RF energy – or radiation – is just another name way of referring to radio waves. According to the FDA, RF
radiation “is one form of electromagnetic energy which consists of waves of electric and magnetic energy
moving together (radiating) through space.” All energy waves are classified based amplitude – the height
of the wave – and frequency – the distance between the waves or their wavelength. As shown in the As shown in the figure below, radiation is also classified as “ionizing” or “non-ionizing” based on the impact it has when interacting with other matter.
Higher frequency radiation such as X-rays and Gamma rays have the capability to remove an electron
from an atom, breaking them down into smaller parts to create ions. This “ionization” can potentially
break down the molecules comprising the impacted atoms causing damage and interfering with their
proper function. This is why your dentist will drape a lead cover over you when x-raying your teeth. Ionizing
radiation can also break down human DNA strands leading to cancer.
Lower frequency radiation is “non-ionizing”, so when interacting with organic material – such as humans
– the atomic or molecular structures are not altered and the result is simply heat. We use microwaves to
heat our food and infrared heaters to warm our homes. However, long term exposure can still be detrimental.
You would not want to stand next to a microwave oven in use without any EMI shielding enclosing
the device. When it comes to assessing the hazardous impact on humans, the overall dosage of
radiation is not the sole contributor but also the accumulation of radiation over time.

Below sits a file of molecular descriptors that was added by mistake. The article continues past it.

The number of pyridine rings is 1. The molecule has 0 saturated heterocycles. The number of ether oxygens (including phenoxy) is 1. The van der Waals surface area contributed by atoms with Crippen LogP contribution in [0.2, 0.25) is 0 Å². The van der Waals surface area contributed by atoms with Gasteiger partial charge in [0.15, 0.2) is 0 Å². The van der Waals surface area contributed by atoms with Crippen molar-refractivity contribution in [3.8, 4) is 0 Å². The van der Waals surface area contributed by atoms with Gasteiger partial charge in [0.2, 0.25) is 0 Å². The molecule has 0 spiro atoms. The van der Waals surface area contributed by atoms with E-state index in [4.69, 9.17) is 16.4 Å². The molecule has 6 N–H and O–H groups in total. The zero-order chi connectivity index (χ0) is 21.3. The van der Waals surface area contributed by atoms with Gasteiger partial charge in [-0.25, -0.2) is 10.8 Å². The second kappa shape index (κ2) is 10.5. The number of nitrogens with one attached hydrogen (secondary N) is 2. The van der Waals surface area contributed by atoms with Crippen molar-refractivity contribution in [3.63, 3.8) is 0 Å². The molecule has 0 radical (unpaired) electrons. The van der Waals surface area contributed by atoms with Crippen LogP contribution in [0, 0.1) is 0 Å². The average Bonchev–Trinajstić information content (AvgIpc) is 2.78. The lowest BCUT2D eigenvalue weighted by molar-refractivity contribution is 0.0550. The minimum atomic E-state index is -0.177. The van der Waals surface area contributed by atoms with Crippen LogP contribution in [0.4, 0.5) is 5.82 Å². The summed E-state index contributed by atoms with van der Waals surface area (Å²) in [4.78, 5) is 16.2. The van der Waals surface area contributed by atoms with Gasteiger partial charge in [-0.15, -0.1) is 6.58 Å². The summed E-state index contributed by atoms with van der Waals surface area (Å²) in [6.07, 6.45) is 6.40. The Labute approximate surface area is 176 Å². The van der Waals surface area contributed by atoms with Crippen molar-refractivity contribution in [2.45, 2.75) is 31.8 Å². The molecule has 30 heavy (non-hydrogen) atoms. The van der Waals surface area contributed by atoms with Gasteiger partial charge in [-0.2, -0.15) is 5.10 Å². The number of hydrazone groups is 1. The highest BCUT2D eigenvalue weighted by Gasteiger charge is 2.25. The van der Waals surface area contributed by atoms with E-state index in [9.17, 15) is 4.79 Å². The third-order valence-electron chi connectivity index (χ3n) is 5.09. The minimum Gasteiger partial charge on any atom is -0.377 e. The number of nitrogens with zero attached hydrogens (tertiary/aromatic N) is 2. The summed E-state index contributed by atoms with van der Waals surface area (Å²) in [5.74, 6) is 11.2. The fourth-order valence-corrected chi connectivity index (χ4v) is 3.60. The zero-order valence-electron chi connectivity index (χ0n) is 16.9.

Cell phone radiation level varies from device to device and is measured by the SAR. As stated previously,
the specific absorption rate or SAR is a measure for the energy absorbed by the body when exposed to a
radio frequency (RF) electromagnetic field. A mobile device’s SAR rating is used to estimate the maximum
rate of RF energy absorption by a user’s head and body when using the device.
According to the FCC, SAR testing uses standardized models (a test dummy) of the human head and
body that are filled with liquids that simulate the RF absorption characteristics of different human tissues.
The SAR test dummy is based upon a large adult male (6’2” tall and 220 pounds) called the Specific Anthropomorphic Mannequin, or SAM. 97% of the population is smaller than the SAM model, meaning that
only 3% of cell phone users are represented. In order to determine compliance, each cell phone is tested while operating at its highest power level in all the frequency bands in which it operates, and in various specific positions against the dummy head and body, to simulate the way different users’ typically hold a cell phone, including to each side of the head.
To test cell phones for SAR compliance, the phone is precisely placed in various common positions next
to the head and body, and a robotic probe takes a series of measurements of the electric field at specific
pinpoint locations in a very precise, grid-like pattern within the dummy head and torso. All data for each
phone placement is submitted as a part of the equipment approval test report for final authorization. In
the U.S., the FCC requires that cell phone manufacturers conduct their SAR testing to include the most
severe, worst-case (and highest power) operating conditions for all the frequency bands used in the USA
for that cell phone. The SAR values recorded on the FCC’s authorization and in the cell phone manual to
demonstrate compliance with Commission rules indicate only the highest single measurement taken
for each frequency range that the particular model uses. FCC approval means that the device will never
exceed the maximum levels of consumer RF exposure permitted by federal guidelines, but it does not
indicate the amount of RF exposure consumers experience during normal use of the device.
A recent study by Bundesamt für Strahlenschutz in Germany shows the amount of RF energy emitted
while a cell phone is held close to the ear, by brand and model. While the FCC in the US sets the standard
for phones at 1.6 W/kg. In contrast, the Blue Angel standard in Germany requires that phones have a SAR
of no more than 0.60 W/kg.
Looking for a material that can redirect RF without interfering with cell phone design? Check out our RF shielding materials.